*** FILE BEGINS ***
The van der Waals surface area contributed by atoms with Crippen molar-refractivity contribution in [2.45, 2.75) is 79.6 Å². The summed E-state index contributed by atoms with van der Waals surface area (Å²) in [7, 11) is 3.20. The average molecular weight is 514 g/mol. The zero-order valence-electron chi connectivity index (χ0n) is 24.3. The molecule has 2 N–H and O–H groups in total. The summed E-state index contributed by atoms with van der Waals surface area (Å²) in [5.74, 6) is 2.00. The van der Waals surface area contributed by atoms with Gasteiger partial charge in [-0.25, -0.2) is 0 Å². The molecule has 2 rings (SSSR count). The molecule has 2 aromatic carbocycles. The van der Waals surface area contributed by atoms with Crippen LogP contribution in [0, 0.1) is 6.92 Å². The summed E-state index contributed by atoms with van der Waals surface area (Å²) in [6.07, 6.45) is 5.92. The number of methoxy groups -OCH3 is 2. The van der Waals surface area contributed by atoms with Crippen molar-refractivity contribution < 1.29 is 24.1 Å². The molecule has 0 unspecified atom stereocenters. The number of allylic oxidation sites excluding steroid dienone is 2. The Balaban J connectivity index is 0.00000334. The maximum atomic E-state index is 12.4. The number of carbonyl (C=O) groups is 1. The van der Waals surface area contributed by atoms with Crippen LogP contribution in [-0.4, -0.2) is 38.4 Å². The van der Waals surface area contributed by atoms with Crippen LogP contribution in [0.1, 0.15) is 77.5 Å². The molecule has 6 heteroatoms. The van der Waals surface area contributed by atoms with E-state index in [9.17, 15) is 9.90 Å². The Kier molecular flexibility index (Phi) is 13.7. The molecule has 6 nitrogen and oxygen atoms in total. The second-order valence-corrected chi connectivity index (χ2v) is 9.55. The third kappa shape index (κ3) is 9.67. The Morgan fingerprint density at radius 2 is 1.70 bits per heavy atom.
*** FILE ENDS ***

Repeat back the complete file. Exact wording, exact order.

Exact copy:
The van der Waals surface area contributed by atoms with Crippen molar-refractivity contribution in [2.45, 2.75) is 79.6 Å². The summed E-state index contributed by atoms with van der Waals surface area (Å²) in [7, 11) is 3.20. The average molecular weight is 514 g/mol. The zero-order valence-electron chi connectivity index (χ0n) is 24.3. The molecule has 2 N–H and O–H groups in total. The summed E-state index contributed by atoms with van der Waals surface area (Å²) in [5.74, 6) is 2.00. The van der Waals surface area contributed by atoms with Gasteiger partial charge in [-0.25, -0.2) is 0 Å². The molecule has 2 rings (SSSR count). The molecule has 2 aromatic carbocycles. The van der Waals surface area contributed by atoms with Crippen LogP contribution in [0, 0.1) is 6.92 Å². The summed E-state index contributed by atoms with van der Waals surface area (Å²) in [6.07, 6.45) is 5.92. The number of methoxy groups -OCH3 is 2. The van der Waals surface area contributed by atoms with Crippen molar-refractivity contribution < 1.29 is 24.1 Å². The molecule has 0 unspecified atom stereocenters. The number of allylic oxidation sites excluding steroid dienone is 2. The Balaban J connectivity index is 0.00000334. The maximum atomic E-state index is 12.4. The number of carbonyl (C=O) groups is 1. The van der Waals surface area contributed by atoms with Crippen LogP contribution in [-0.4, -0.2) is 38.4 Å². The van der Waals surface area contributed by atoms with Crippen LogP contribution in [0.1, 0.15) is 77.5 Å². The molecule has 6 heteroatoms. The van der Waals surface area contributed by atoms with E-state index in [9.17, 15) is 9.90 Å². The Kier molecular flexibility index (Phi) is 13.7. The molecule has 6 nitrogen and oxygen atoms in total. The second-order valence-corrected chi connectivity index (χ2v) is 9.55. The third kappa shape index (κ3) is 9.67. The Morgan fingerprint density at radius 2 is 1.70 bits per heavy atom.